“Sunlight is the best disinfectant.”

-Justice Louis D. Brandeis


“Power concedes nothing without a demand. It never did and it never will.”

-Frederick Douglass


"We can have democracy in this country, or we can have great wealth concentrated in the hands of a few, but we can't have both."

-Justice Louis D. Brandeis










Howard Friedman 


For over forty years, attorney Howard Friedman has been representing plaintiffs in civil rights cases alleging police misconduct, police brutality, false arrest, wrongful conviction, inhumane treatment of prisoners, and the right to record police officers. He has managed complex class actions on behalf of thousands of class members. Howard’s practice works to compensate people who have been injured and to change the policies or practices that caused the injury.

Howard has tried and settled many civil rights cases in state and federal courts. He was part of the “Dream Team” which won a combined verdict of $101 million for four men who were wrongfully convicted and their families. Howard has won multimillion-dollar settlements for other clients who were wrongfully convicted. He won a $3 million settlement for the family of a man who died from force used by Boston police during his arrest. Howard also won a $1.4 million settlement for a victim of police brutality. In one case a police officer was convicted in a federal criminal case for lying in a deposition Howard took in a civil case. He has also represented plaintiffs in several class actions alleging unconstitutional strip searches at jails or police stations, including a $10 million settlement in a class action for women who were illegally strip searched at the Nashua Street Jail in Boston.

Howard is a frequent lecturer on police misconduct and civil rights issues. He is the author or co-author of articles on police misconduct including a chapter on intentional torts for “ATLA's Litigating Tort Cases,” published by Thomson West. Howard has participated in training for police groups including at the Center for the Constitution at James Madison’s Montpelier in Virginia and training for law enforcement officers from across the country in Cape Coral, Florida. These trainings typically focus on how to avoid civil rights violations. Howard has trained lawyers in civil rights law at continuing legal education seminars and has been a speaker at classes and programs at many law schools.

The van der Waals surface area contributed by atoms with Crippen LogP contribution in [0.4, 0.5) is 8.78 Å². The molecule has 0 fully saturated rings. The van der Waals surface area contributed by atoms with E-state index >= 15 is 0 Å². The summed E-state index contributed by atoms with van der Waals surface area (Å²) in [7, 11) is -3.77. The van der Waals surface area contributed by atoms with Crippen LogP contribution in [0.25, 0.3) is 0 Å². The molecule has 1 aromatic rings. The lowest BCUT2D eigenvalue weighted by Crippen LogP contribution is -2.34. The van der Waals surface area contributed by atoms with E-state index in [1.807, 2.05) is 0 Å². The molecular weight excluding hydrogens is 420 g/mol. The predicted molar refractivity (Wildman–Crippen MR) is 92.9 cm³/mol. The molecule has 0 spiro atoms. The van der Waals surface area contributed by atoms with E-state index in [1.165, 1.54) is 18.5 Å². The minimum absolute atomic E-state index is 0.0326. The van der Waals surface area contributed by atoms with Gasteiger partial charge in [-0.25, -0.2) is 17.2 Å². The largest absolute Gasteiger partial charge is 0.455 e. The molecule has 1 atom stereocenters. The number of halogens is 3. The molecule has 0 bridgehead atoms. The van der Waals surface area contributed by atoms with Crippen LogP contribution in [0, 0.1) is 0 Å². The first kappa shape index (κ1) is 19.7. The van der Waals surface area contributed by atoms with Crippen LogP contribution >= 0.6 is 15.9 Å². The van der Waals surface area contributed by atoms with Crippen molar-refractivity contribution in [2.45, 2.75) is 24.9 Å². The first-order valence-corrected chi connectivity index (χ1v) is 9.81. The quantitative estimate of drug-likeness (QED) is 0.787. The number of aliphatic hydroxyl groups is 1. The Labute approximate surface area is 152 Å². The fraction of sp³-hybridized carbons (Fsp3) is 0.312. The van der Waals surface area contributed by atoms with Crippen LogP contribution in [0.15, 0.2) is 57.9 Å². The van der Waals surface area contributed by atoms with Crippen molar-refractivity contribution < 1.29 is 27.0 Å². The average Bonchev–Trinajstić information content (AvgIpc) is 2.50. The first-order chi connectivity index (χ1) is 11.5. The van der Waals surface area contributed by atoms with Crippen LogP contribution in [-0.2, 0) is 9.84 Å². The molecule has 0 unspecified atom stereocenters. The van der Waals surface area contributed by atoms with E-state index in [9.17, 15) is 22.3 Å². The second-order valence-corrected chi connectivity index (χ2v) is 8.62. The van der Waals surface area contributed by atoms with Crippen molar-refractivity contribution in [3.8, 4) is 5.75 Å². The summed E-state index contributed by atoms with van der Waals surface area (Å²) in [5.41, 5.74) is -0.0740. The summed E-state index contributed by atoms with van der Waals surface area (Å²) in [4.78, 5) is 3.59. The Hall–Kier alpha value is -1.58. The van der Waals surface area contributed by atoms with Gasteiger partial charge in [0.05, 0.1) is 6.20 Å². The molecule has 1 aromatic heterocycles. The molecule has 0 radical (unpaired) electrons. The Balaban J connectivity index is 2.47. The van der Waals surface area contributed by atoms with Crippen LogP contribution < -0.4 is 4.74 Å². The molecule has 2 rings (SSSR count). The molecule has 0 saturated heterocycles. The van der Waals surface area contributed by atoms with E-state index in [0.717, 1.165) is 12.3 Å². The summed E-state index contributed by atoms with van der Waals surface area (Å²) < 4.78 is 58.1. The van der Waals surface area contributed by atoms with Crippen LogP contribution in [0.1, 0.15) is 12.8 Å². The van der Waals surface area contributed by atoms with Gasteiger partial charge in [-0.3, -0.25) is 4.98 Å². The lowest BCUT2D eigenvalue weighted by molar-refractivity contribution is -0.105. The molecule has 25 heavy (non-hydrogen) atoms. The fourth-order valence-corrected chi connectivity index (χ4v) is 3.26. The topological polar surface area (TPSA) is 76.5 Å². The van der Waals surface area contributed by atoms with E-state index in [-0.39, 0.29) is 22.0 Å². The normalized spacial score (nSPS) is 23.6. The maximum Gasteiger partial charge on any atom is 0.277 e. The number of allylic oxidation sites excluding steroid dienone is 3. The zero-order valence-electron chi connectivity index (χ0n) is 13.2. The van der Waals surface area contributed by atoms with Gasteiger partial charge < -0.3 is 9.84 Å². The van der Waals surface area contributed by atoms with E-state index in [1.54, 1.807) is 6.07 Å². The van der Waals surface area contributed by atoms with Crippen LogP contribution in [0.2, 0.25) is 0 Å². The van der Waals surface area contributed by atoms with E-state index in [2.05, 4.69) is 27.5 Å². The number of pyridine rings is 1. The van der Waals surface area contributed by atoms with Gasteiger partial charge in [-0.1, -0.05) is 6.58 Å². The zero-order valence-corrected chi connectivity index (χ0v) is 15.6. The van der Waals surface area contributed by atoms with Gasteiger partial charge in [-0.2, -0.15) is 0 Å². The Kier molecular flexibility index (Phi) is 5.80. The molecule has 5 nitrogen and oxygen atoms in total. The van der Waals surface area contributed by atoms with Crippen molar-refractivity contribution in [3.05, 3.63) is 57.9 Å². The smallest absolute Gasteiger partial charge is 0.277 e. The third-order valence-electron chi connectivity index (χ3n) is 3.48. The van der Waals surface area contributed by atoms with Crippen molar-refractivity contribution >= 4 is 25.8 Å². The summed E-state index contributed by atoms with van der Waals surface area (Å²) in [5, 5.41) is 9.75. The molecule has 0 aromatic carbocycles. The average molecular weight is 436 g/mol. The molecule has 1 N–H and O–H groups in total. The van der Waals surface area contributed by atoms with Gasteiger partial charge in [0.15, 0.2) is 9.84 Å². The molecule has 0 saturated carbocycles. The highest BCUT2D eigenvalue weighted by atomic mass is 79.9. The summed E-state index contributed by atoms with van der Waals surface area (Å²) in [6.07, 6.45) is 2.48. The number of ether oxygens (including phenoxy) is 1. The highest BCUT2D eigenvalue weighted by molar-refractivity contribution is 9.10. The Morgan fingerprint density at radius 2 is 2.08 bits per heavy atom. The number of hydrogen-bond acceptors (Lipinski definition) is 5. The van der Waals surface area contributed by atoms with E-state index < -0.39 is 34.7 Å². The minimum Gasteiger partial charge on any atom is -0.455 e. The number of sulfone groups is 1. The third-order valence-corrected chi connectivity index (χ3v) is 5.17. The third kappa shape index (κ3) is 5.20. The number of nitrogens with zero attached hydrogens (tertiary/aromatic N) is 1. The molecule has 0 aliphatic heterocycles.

Howard is active in community groups concerned with civil rights. Howard is a member and past President of the National Police Accountability Project of the National Lawyers Guild. He has also participated in the Police Practices Coalition in Boston, the Greater Boston Civil Rights Coalition, and the ACLU of Massachusetts. He served on the police committee of Massachusetts Attorney General Scott Harshbarger's Civil Rights Task Force. In 2013, he joined the board of the Human Rights Defense Center, the parent organization of Prison Legal News. Howard chairs the board of directors.

Howard is admitted to practice in the Supreme Court of the United States, the Supreme Judicial Court of Massachusetts, the United States Court of Appeals for the First Circuit, the United States District Court for the District of Massachusetts, and the Supreme Court of Illinois (inactive status). He received his J.D. from Northeastern University Law School in 1977 and a B.A. from Goddard College in 1974.